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MMT – Part 2 – Project 2 – Wrapping – Reflection

I don’t think that I’ve worked as hard as I should have at recording outcomes, I’ve used this project to look at critiquing but I haven’t yet worked through the article that I like so much to start applying the criteria laid out there. I didn’t want to delay submitting Part 2 so I could do that and though I’m sure to get plenty of further opportunities.

I also didn’t do any sorting to select what I should send for marking, I like to send everything but I am going to reflect in this blog and do a brief overview of the ideas and samples that, given time I would have experimented with further.

Joining

Sample 1

Stitching feathers together on the sewing machine worked really well, the delicate structure of the feathers was hardly effected and it would be interesting to see how many you could stitch together and just how easy it would be to attach them together using the fibres not the stems. Could I use dissolvable fabric as a stabiliser. Then could the resulting pieces be added to wrapped bundles or moulded with plaster of Paris for Part 3.

Sample 2

Balloons have featured a couple of times in both the wrapping and joining projects. The solid matt but vibrant colour contrasts well against natural surfaces. The clash of the man made against the nature has potential. It’s a subject often covered by artists so there’s probably not a lot of new ideas or views to be discovered but it doesn’t stop me telling my own story.

The elasticity and the fact that the rubber doesn’t fray offers plenty to experiment with in terms of seeing how far the material can be stretched, pulled, twisted etc.

What I do struggle with is thinking of ways I could use this way of joining as it stands. It could be an embellishment on an embroidered piece but then my ideas dry up.

Sample 3

Back to feathers, I think it’s the colours and the delicate finish of flighty feathers and woolly background that I like so much about this sample. The composition is simple but the elements are beautiful in their own right. This opens up lots of questions about materials. Is is cheating to use already beautiful items?can you become too reliant on their attractiveness and general appeal?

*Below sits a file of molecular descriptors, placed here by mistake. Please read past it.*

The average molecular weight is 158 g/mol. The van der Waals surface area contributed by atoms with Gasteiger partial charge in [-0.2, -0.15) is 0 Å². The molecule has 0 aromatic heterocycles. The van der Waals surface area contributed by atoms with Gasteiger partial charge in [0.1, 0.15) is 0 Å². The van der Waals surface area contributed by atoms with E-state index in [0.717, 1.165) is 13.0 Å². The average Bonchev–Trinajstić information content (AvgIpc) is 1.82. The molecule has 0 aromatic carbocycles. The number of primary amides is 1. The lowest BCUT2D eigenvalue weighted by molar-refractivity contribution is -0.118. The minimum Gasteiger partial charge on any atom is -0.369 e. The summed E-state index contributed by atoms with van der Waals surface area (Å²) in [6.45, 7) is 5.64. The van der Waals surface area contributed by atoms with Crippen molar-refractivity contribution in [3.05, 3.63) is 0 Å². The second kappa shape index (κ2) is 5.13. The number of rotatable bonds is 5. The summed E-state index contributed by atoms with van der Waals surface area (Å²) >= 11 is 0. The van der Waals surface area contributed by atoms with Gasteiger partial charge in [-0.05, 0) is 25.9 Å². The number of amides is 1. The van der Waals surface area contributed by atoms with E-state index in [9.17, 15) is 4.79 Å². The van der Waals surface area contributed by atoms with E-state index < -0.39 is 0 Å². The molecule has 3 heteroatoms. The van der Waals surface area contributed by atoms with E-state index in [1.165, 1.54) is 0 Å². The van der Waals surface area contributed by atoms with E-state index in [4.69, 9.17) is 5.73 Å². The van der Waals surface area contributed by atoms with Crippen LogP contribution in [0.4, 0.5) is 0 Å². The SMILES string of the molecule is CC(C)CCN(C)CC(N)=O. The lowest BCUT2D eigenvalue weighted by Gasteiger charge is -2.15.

Sample 4

It was at this point that I could really see some value in making samples for no reason other than testing a technical method. Here it was joining pieces of paper or fabric together, aligned without a gap or an overlap.

The idea of making a piece and them cutting it up and repiecing it is quite common when quilting and wet felting and it’s a technique with huge potential for creating interesting and complicated patterns from simple beginnings.

The added advantage of repeatedly cutting and then sewing back together is that you create something with lots of flexibility, which means you can keep remodelling it to make even more interesting shapes. It’s a little bit like origami but the sewn joints are far more flexible and stand up to be refilled again and again.

The potential of this technique is huge, I can see big old quilts made into towering 3D structures. It could be used to make prototypes for sculptures made in tough leather or even porcelain.

Sample 5

I’ve chosen this sample because although it’s made in the same way as the previous sample I see the potential of the materials in this example. How’d have thought Jaycloths could be so attractive. If I was ever to do a project based on rock formations I would include this method and the same or very similar materials. Every time I look at it I see granite and the striations in different kinds of rocks, especially those in Widemouth Bay in Cornwall.

Sample 6

I couldn’t not include this sample, everything I make from this piece of tapestry that I bought from a charity shop works, it’s like it contains some magic that allows it to easily transform when handled and changed.

I would love to make a series of these 3D sculptures from different charity shop finds, the question then is, would you add more decoration? Or surround them with other items? I think if I did I would have to be very considered in my approach so as not to create something overly cluttered.